Report No DWI4304/2
Cost Benefit Analysis of Reducing Lead in Drinking Water
Final Report to the Department of the Environment, Transport and the Regions
The European Commission has proposed a revision of the Drinking Water Directive; for lead, it is proposed to reduce the limit from 50 to 25 µg/l for an interim period, with an ultimate limit of 10 µg/l to be achieved within 15 years of the implementation of the revised Directive. These limits are to apply to "representative" water samples although the precise form of the standard (e.g. mean, maximum) has not yet been determined. Even with the phasing-in of the new limit over a period of several years, this will incur considerable costs for water undertakers (for water treatment and communication pipe replacement) and property owners (supply pipe and plumbing replacement).
Lead in drinking water has long been associated with detrimental impacts on consumers' health status. Changes in health status which have been examined have included the impact on IQ and lead-induced hypertension effects. It is possible to attach monetary values to the improvements in health status which would result from reducing exposure to lead from drinking water. A programme to reduce lead exposure would also generate other benefits and costs such as reduced leakage from a modernised distribution system and the disruption this modernisation would cause.
A previous project ("the Cost Study") determined the costs to water suppliers (water treatment and pipe replacement) and householders (pipe replacement) of compliance with the various possible interpretations of the interim and final standards and monitoring requirements and compared these qualitatively.
The objective of this project is to carry out a cost benefit analysis utilising the cost information provided by the Cost Study in order to assess the economic benefits likely to arise from meeting various possible interpretations of the interim and final standards.
APPROACH AND METHODOLOGY
Two policy options were considered: compliance with the revised Directive and the "do nothing scenario". In addition the study assessed the benefits arising from meeting the proposed interim standard of 25 µg/l as a maximum and as an average and the proposed final standard of 10 µg/l as a maximum and as an average. The cost information was taken directly from the Cost Study.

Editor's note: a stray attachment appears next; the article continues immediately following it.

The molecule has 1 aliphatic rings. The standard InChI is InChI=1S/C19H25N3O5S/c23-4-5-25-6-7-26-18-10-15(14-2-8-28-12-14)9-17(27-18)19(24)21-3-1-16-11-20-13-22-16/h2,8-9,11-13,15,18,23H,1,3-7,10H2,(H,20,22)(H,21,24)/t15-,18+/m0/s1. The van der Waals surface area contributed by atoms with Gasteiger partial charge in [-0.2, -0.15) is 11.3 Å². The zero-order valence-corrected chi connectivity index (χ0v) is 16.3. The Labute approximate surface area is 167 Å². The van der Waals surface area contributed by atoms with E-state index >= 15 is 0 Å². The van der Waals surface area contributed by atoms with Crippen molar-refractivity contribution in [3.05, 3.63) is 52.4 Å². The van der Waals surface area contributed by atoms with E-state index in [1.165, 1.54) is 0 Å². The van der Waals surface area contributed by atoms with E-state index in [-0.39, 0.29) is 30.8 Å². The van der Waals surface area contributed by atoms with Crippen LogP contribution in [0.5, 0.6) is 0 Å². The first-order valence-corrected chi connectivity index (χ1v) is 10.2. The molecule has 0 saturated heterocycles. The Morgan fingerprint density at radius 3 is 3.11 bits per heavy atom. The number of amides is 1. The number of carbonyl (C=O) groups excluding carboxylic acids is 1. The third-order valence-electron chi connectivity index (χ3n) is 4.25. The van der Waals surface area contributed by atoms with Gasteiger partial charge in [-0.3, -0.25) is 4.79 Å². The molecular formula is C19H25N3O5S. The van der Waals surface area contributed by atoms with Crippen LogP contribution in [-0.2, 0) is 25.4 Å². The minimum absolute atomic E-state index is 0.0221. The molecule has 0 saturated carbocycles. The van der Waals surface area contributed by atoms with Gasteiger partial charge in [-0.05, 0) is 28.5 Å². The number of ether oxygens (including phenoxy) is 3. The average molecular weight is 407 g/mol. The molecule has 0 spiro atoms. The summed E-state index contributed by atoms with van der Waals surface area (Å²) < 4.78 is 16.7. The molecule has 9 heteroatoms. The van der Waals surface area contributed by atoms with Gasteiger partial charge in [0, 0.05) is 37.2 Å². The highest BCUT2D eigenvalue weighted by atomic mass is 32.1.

Relationships were established between lead in water and associated health effects such as the effect on childhood IQ. Dose response relationships were examined in terms of the exposure-damage relationships between lead levels, the numbers of people affected and the ways in which their health and development is impacted. Finally the benefits were estimated, where possible, in quantitative terms.
From the scientific literature, it is possible to derive models relating relevant low levels of blood lead to IQ and blood pressure. These models were used in the cost benefit analyses. Other endpoints which have been associated with low blood lead levels, such as effects on gestational age and biochemical indices, were not taken into account. Appropriate quantitative models for these endpoints are less well developed, and the clinical significance of, for example, minor changes in biochemical indices, is unclear.
Relationships were developed between waterborne lead and blood lead levels, with adjustments to account for the fall in blood lead levels since the original models were developed. However, it is likely that orthophosphate treatment of drinking water to reduce lead solubility will complex dissolved lead ions and reduce uptake; this could have a significant impact on the relationship between water lead and blood lead concentrations.
Current exposure to water lead was derived from the results of water company compliance sampling; future exposure was estimated for the "do nothing" and interim and final standard cases interpreted as an average and a maximum. Populations affected were derived from official actuarial figures.
The benefits that would accrue through increased IQ on future earnings were monetarised, taking into account the several linkages between lead, IQ, school performance, work-force participation and wages. The economic benefits associated with a reduction in blood pressure were estimated based on the linkages between lead, hypertension and morbidity and mortality, using a quality adjusted life years (QALYs) approach and valuation of quality and length of life changes. Non-health benefits and disbenefits were assessed: it was possible to value some of these effects; however, their monetary values were small compared to the value of the health related benefits.
Given the uncertainty associated with the estimates, the overall appraisal considers 'best case' and 'worst case' scenarios. Best case results are estimated on the basis of the highest benefits and the lowest costs derived from the separate evaluations of impact, whilst worst case results are estimated on the basis of the lowest benefits and the highest costs.
All costs and benefits are discounted at a 6% real interest rate over the period 1998 to 2034(1) and are presented below in 1995 prices. In addition sensitivity tests were conducted on 4% and 2% discount rates. Costs are shown as negative, and benefits as positive, values; the net benefits are calculated as the sum of the (negative) costs and benefits. These figures are for England and Wales.
(l)A terminal year of 2034 is used as it is the last year for the population forecasts used in the study and sufficiently far in the future to capture all relevant costs and benefits. Sensitivity analyses have confirmed that going further than 2034 does not alter the outcome.Copies of this report may be available as an Acrobat pdf download under the 'Pre 2000 Reports' heading on the DWI website.